Many novel enzymes were identified from various metagenomic studies, and we summarized the examples of enzyme recovery from soil metagenome studies in Table 1 [10, 32-58]. One of the most prevailing novel enzymes found from the soil metagenome is esterase/lipase. Lipolytic enzymes, such as esterases and lipases, are important biocatalysts for biotechnological applications. The interesting features of lipolytic enzymes include no requirement for cofactors, remarkable stability in organic solvents, broad substrate specificity, stereoselectivity, and positional selectivity [23]. The features of lipolytic enzymes are especially attractive for organic synthesis if the enzymes with specific chiral resolution could be retrieved from the soil metagenome. Therefore, the discovery of novel lipolytic enzymes from the soil metagenome has received much attention compared to other enzymes. Considering that lipolytic enzymes are the most well characterized and highly studied enzymes among biocatalysts, the finding of several novel families of esterase/lipase enzymes is quite surprising. One of our previous results with EstD2 revealed that EstD2 was not similar to any previously described enzymes, while the enzyme clearly displayed esterase activity [39]. A similar protein found in the GenBank database also exhibited the same activity, while it was initially annotated as a hypothetical protein. Therefore, function-driven selection of EstD2 constituted a novel family of esterases and re-annotated many proteins as esterase/lipases that were previously known as hypothetical proteins. Similar studies with enzymes found in the soil metagenome suggested that soil microbial diversity truly bears the great extent of novel microbial enzymes.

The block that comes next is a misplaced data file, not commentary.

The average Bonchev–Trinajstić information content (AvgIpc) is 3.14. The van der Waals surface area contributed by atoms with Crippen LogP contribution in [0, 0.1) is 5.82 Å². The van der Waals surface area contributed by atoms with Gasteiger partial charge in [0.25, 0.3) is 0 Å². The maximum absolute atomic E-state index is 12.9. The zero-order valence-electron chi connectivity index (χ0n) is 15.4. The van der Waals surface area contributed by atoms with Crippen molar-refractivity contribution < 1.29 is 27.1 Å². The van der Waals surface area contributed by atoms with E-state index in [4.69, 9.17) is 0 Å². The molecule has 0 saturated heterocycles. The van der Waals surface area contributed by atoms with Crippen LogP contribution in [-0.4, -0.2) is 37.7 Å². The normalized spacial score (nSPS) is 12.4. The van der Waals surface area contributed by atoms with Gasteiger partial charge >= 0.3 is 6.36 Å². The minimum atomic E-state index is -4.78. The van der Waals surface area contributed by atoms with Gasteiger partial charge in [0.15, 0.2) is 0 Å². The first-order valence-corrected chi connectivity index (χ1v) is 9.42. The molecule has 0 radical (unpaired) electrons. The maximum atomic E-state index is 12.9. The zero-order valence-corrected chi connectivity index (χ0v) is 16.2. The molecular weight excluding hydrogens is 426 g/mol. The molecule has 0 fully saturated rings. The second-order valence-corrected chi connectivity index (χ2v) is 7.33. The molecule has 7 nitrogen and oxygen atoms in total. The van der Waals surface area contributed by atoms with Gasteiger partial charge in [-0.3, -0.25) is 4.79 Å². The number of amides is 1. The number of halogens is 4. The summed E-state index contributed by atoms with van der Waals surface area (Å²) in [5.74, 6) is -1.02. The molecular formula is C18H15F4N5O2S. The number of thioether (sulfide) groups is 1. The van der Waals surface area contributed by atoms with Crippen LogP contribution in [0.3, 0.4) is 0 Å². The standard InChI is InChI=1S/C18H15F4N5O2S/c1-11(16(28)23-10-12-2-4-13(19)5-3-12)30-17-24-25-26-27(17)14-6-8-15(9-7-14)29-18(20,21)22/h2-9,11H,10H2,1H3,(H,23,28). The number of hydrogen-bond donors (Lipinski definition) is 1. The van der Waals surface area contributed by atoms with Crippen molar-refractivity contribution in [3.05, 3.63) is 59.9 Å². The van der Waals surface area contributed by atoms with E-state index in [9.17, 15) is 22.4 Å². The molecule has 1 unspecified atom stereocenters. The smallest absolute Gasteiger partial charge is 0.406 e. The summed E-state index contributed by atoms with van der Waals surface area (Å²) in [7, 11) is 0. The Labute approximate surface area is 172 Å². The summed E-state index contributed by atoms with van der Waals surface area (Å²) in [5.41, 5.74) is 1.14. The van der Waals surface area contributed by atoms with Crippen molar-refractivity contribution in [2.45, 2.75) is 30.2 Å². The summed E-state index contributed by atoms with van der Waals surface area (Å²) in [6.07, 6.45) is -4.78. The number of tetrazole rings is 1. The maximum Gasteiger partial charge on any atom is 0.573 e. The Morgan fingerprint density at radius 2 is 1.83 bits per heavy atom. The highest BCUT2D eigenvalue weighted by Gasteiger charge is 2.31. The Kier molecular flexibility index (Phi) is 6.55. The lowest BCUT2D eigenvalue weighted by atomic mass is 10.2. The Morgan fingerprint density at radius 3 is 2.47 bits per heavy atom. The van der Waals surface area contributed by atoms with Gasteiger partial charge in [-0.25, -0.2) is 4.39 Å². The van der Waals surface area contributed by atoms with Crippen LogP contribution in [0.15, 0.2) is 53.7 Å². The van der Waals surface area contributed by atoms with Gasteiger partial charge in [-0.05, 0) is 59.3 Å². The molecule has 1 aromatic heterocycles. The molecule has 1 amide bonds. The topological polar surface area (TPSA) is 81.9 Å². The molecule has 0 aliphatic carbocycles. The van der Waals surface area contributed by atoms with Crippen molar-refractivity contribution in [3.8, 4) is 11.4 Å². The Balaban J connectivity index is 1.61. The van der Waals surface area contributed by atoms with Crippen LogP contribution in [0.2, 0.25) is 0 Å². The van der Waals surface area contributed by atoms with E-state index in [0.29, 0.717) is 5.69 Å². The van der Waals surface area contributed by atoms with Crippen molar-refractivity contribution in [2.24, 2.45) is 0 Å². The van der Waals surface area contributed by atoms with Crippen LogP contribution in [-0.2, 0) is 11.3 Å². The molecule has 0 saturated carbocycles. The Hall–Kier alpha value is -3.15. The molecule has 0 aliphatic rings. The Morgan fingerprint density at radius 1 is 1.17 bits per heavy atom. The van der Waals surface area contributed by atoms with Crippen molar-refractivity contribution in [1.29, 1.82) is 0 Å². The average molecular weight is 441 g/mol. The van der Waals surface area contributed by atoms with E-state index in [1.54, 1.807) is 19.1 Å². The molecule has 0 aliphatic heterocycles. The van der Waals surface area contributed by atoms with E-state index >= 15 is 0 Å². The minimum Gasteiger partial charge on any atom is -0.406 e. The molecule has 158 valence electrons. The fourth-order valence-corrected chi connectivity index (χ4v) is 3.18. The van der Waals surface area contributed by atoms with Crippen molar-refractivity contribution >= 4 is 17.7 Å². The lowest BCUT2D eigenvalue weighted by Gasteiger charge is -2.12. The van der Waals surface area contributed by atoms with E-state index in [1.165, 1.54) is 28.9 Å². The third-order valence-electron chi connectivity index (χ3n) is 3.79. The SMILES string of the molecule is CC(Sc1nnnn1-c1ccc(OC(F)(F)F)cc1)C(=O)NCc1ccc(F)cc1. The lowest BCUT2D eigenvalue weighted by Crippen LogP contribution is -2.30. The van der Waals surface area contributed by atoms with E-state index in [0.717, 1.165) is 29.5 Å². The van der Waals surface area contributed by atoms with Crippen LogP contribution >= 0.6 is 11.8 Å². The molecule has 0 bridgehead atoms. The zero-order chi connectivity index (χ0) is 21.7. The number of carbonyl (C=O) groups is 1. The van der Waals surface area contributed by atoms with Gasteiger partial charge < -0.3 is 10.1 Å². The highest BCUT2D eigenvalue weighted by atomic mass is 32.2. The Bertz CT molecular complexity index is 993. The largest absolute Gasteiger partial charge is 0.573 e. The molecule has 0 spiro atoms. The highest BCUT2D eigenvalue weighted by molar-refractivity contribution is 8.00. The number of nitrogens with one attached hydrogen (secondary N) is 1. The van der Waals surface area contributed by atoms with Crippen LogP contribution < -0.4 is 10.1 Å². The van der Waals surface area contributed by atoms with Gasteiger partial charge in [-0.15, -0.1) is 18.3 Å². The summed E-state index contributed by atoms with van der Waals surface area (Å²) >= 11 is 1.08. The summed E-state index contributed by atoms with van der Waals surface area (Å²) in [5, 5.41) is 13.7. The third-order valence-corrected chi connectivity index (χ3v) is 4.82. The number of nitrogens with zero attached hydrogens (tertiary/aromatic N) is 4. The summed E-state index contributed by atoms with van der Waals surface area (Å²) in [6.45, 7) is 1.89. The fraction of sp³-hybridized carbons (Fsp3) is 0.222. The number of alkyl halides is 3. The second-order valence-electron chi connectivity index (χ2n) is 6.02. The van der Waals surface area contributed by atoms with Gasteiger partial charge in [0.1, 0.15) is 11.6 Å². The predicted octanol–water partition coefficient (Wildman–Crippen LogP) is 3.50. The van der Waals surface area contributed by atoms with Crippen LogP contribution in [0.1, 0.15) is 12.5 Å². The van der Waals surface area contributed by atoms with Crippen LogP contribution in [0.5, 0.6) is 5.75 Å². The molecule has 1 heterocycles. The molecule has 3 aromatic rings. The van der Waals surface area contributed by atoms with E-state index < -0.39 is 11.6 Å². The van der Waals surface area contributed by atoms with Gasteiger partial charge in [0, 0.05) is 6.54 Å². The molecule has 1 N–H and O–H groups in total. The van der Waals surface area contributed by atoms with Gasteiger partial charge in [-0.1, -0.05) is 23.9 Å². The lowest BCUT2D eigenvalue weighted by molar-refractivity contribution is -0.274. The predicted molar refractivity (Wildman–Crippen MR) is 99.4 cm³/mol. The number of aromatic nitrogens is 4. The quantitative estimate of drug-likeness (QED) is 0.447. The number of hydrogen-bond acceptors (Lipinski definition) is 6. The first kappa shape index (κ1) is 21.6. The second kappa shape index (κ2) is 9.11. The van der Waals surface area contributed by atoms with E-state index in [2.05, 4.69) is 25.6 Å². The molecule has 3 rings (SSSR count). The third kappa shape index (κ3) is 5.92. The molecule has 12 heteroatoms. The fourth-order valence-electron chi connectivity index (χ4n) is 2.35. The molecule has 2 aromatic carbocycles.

Cellulolytic enzymes and cell wall-degrading enzymes (CWDEs) of plant cells are also enzymes with biotechnological interest, mostly due to biomass degradation, with the purpose of bioenergy production. In contrast to the enzymatic interest, the identification of novel cellulolytic enzymes or other CWDEs is not well documented. The reason for the rare recovery of cellulases and CWDEs is poor secretion of these enzymes in E. coli, the major host bacteria, and incompatible detection methods of enzymatic activity for a large member of metagenomic libraries from the soil metagenome. For the successful detection of cellulases and CWDEs, technical elaboration with HTS would be necessary to enhance the detection of proper enzyme activity. Bioinformatics, such as comparative sequence analysis of the metagenome, could be another choice to identify cellulolytic enzymes and CWDEs from massive datasets derived from direct sequencing of the soil metagenome. A number of enzymes for other carbohydrate metabolism and a few lactonases were also detected from the soil metagenome, and they are listed in Table 1. However, many enzymes are not feasible to detection by simply screening for the bacterial phenotypic changes, while the lipolytic enzymes were simply identified by tributyrin hydrolysis on culture medium.